UNSW law students build winning citizenship eligibility bot with Josef

What do you get when you pair a community legal centre and law students using legaltech? A powerful digital access to justice tool.

A group of law students have won the Shark Tank competition for a course at UNSW Law and Justice for an intake and advice chatbot they built using Josef.

For the course Designing Technology Solutions for Access to Justice, students Samuel Pryde, Jason Dong, Checker McCarthy, Tina Sharma and Nicholas Parker partnered with the Immigration Advice and Rights Centre (IARC) to build a chatbot that offers advice to potential applicants of Australian citizenship. 

The course – sponsored by Gilbert + Tobin – gives students the opportunity to use different technologies, like Josef, to improve access to legal services at various non-profits. 

Professor Lyria Bennett Moses

Professor Lyria Bennett Moses

Professor Lyria Bennett Moses, who teaches the legal design course and is the Director of the Allens Hub for Technology, Law and Innovation at UNSW Law and Justice, said the subject offers students a broad range of skills beyond prototyping legaltech tools and apps.

“They learn about project management, how to work in a team, and how to work with an organisation. They learn creativity and how to think outside the box, along with presentation skills,” she said.

“Students really get a sense of what can be done and of what can’t be done, and I want to emphasise that these tools aren’t magic… they have constraints, and you have choices to make.”

Abode: The citizenship eligibility intake and advice bot

The course is not only a valuable learning exercise for students, but also benefits the overburdened lawyers at the under-resourced community legal centres they partner with. 

It also serves help seekers: trying to find out if you’re eligible for citizenship is a confusing, jargon-laden minefield that thousands of people in Australia go through every year.

IARC provides free legal advice and assistance in relation to immigration, citizenship, and refugee and humanitarian visas. Director Greg Rohan said they receive hundreds of inquiries every year about citizenship eligibility. So it made sense for UNSW law students to build a Josef bot, named Abode, that assesses citizenship eligibility, triages urgent or complicated cases, and creates documentation, like advice letters, for help seekers. 

“Automating the simple issues frees up our capacity to focus our time on the more complicated matters. ”
– Greg Rohan

“Most of the citizenship inquiries are relatively simple questions about eligibility, which we identified as ones that could potentially be handled by a bot,” Greg said.

Those with more complicated issues, concerning identity or character for example, can be triaged and assigned to a lawyer at the centre. 

“Automating the simple issues frees up our capacity to focus our time on the more complicated matters, where we can help the client resolve their legal issue,” he said.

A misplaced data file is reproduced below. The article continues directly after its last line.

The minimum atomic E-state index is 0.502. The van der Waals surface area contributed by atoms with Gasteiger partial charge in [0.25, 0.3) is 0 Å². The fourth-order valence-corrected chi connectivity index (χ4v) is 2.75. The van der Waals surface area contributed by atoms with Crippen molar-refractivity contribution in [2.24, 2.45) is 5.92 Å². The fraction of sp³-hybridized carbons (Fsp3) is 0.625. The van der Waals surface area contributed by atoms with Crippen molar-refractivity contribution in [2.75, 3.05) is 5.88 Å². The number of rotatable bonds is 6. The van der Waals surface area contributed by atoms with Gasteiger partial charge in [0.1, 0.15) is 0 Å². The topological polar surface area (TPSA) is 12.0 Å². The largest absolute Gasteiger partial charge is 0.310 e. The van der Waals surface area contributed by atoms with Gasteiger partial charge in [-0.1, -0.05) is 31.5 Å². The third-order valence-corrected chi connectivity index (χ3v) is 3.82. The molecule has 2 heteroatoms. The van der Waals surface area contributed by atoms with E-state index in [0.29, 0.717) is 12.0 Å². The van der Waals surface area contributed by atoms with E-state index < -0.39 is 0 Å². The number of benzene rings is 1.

IARC’s lawyers currently devote an entire day every week to conducting advice sessions over the phone, in follow ups to inquiries usually made by email. These advice sessions run for at least 15 minutes, and require lawyers to collect answers to many of the questions needed to give an immediate eligibility assessment.

The bot, which was designed to complement and integrate with existing workflows at the centre, aims to eliminate the task of gathering information.

This lets lawyers spend more time speaking to and building rapport with clients who have the most pertinent legal issues, while addressing the majority of inquiries at speed and at scale.

Nicholas Parker

Nicholas Parker

A simple and empathetic user experience

Student Nicholas Parker said the course took students through concepts of user testing, rapid prototyping, and creative design from a UX and a UI perspective, which they applied to the Abode citizenship eligibility bot.

“We had to collect a lot of information from users because IARC has certain limitations on who they can provide advice to, and we wanted to collect personal information in a way that was easy to understand, but also didn’t feel invasive, or feel like a negative experience for users,” he said.

“There’s also the question of being able to deliver legal concepts in a way where the language is able to be understood by the largest possible cross-section of people… by removing the legalese and including a more plain spoken form of English, without becoming inaccurate.”

The bot also removes the need for help seekers to book a formal appointment with a lawyer, and instead get the information and help they need speedily.

“What this bot allows someone to do is answer questions about their citizenship eligibility from the comfort of their own home – or from anywhere – and be able to revisit it, which was another crucial accessibility consideration we had.”

Nicholas said despite not having a technical background, Josef was easy to use. “It allows me to do things that, traditionally, I would have needed to have some kind of software understanding, or coding, to be able to do.”

“Josef gave me an understanding of all the other things that are possible through legaltech,” he said.

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